Bishop and pawn endings


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Bishop and pawn versus bishop, 5479 games, download pgn file


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Image descriptionBishop and pawn endgames come in two distinctly different variants. If the opposing bishops go on the same color of square, the mobility of the bishops is a crucial factor. A bad bishop is one that is hemmed in by pawns of its own color, and has the burden of defending them.


The diagram on the right, from Molnar-Nagy, Hungary 1966, illustrates the concepts of good bishop versus bad bishop, opposition, zugzwang, and outside passed pawn. White wins with 1.e6! (vacating e5 for his king) Bxe6 2.Bc2! (threatening Bxg6) 2...Bf7 3.Be4! (threatening Bxc6) Be8 4.Ke5! Seizing the opposition (i.e. the kings are two orthogonal squares apart, with the other player on move) and placing Black in zugzwang—he must either move his king, allowing White's king to penetrate, or his bishop, allowing a decisive incursion by White's bishop. 4...Bd7 5.Bxg6!


Bishop and pawn versus bishop on the same color


Image descriptionTwo rules given by Luigi Centurini in the 19th century apply:

  • The game is a draw if the defending king can reach any square in front of the pawn that is opposite in color to the squares the bishops travel on.
  • If the defending king is behind the pawn and the attacking king is near the pawn, the defender can draw only if his king is attacking the pawn, he has the opposition, and his bishop can move on two diagonals that each have at least two squares available (other than the square it is on) (Fine & Benko 2003:152). This is the case for central pawns and the bishop pawn whose promotion square is not the same color as the bishop (Fine & Benko 2003:154).


Image description The position in the second diagram shows a winning position for White, although it requires accurate play. A knight pawn always wins if the defending bishop only has one long diagonal available (Fine & Benko 2003:155–56).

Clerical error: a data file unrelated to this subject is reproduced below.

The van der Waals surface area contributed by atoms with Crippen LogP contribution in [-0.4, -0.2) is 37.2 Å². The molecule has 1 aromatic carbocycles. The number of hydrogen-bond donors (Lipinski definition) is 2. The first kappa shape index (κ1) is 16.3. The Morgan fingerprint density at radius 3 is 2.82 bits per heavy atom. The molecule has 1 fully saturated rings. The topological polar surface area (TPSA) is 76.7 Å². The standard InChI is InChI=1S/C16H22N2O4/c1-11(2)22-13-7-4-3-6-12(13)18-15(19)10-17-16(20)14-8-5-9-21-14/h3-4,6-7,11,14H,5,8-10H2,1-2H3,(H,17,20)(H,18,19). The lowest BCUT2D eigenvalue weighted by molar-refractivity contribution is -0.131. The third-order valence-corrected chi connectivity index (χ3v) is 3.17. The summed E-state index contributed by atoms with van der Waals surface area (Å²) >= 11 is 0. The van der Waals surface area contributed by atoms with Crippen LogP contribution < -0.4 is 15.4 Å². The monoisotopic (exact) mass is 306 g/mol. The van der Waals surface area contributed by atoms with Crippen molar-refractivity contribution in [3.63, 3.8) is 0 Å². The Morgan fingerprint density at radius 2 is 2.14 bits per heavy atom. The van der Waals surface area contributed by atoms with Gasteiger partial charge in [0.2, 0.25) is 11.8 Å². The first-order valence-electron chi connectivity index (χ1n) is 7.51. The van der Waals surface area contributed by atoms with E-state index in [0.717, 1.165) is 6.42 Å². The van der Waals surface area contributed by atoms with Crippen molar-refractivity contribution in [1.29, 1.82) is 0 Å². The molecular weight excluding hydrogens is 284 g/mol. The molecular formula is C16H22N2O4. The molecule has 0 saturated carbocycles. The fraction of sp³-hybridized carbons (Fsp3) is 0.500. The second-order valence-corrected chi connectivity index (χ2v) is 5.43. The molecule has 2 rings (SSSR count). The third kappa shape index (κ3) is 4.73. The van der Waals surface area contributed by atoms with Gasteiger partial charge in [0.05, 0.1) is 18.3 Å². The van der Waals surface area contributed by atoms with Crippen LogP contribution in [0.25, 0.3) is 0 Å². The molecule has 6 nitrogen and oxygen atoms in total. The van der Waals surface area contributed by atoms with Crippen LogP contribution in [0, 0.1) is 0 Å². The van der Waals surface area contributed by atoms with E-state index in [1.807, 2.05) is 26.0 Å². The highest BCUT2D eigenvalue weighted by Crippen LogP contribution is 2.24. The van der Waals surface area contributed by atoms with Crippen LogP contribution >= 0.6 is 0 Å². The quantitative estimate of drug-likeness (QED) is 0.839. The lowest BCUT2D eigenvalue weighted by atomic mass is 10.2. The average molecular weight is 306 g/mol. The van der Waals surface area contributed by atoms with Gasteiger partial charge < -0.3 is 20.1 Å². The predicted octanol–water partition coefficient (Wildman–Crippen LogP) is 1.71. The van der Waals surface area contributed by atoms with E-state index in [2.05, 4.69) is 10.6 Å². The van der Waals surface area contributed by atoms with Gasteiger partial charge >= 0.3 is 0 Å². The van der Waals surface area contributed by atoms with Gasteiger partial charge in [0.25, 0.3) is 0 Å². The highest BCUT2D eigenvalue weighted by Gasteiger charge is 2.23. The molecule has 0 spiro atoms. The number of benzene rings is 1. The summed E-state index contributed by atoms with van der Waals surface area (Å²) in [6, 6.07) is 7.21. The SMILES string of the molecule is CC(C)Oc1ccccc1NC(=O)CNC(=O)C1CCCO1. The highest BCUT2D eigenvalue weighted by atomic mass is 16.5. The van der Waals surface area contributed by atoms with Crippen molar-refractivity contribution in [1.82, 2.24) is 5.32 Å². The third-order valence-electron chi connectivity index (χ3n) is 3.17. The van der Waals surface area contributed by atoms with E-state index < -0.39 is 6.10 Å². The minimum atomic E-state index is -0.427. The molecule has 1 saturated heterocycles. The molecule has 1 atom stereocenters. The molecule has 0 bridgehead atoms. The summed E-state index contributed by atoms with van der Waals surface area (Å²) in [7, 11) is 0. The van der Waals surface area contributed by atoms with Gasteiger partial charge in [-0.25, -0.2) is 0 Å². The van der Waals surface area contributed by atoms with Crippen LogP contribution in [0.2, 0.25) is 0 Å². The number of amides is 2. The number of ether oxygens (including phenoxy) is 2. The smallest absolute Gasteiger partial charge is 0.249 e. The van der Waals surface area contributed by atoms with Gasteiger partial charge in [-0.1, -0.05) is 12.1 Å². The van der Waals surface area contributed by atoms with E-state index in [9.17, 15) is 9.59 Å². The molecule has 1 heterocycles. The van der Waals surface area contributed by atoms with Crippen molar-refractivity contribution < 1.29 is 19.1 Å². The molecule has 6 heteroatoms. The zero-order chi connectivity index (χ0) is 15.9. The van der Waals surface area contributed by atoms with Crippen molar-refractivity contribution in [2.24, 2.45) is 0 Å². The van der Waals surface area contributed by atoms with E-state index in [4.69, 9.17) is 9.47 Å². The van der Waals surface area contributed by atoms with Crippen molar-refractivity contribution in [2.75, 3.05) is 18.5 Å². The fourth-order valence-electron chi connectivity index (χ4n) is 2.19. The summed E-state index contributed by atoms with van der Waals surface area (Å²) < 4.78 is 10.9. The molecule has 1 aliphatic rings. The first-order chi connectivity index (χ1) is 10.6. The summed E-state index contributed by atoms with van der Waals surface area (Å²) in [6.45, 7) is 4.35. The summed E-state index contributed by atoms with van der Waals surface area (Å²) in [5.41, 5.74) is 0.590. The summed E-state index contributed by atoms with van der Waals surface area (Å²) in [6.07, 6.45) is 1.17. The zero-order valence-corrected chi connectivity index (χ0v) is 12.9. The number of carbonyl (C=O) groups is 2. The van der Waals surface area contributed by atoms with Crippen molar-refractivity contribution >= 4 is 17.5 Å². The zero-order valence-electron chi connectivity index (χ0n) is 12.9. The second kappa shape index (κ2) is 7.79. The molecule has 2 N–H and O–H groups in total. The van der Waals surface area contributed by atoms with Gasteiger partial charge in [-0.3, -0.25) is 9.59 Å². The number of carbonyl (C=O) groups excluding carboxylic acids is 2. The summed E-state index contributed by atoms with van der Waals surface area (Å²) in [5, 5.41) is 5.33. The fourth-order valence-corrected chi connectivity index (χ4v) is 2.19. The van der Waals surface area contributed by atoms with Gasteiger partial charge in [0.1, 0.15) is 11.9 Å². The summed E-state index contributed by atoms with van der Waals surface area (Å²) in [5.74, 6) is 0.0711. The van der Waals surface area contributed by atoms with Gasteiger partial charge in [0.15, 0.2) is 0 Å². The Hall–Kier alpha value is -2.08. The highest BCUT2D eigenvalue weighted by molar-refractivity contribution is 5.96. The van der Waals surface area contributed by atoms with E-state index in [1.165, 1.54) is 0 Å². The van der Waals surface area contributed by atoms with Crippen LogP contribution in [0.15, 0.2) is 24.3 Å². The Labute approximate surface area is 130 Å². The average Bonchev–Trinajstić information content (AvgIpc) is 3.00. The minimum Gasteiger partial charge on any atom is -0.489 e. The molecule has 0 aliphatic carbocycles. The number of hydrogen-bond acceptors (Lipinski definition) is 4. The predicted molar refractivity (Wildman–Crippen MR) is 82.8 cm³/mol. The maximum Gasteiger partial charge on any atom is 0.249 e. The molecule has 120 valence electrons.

The diagram on the right, from Molnar-Nagy, Hungary 1966, illustrates the concepts of good bishop versus bad bishop, opposition, zugzwang, and outside passed pawn. White wins with 1.e6! (vacating e5 for his king) Bxe6 2.Bc2! (threatening Bxg6) 2...Bf7 3.Be4! (threatening Bxc6) Be8 4.Ke5! Seizing the opposition (i.e. the kings are two orthogonal squares apart, with the other player on move) and placing Black in zugzwang—he must either move his king, allowing White's king to penetrate, or his bishop, allowing a decisive incursion by White's bishop. 4...Bd7 5.Bxg6!


Image description This position was reached in a game from the 1965 Candidates Tournament between Lajos Portisch and former World Champion Mikhail Tal. White must defend accurately and utilize reciprocal zugzwang. Often he has only one or two moves that avoid a losing position. Black was unable to make any progress and the game was drawn on move 83 (Nunn 1995:169).


Bishops on opposite colors


The opposite-colored bishops endgame is a chess endgame in which each side has a single bishop, but the bishops reside on opposite-colored squares on the chessboard, thus cannot attack or block each other. Without other pieces (but with pawns) these endings are notorious for their tendency to result in a draw. These are the most difficult endings in which to convert a small material advantage to a win. With additional pieces, the stronger side has more chances to win, but not as many as if the bishops were on the same color.


Many players in a poor position have saved themselves from a loss by trading down to such an endgame. They are often drawn even when one side has an advantage of two or even three pawns, since the weaker side can create a blockade on the squares on which his bishop operates.


Edmar Mednis gives two principles for endgames with bishops on opposite colors:

  1. If a player is down material he should look for drawing chances in an endgame with only the bishops and pawns.
  2. With major pieces (queen or rook) on the board, having bishops on opposite colors favors the side with an attack (Mednis 1990:75).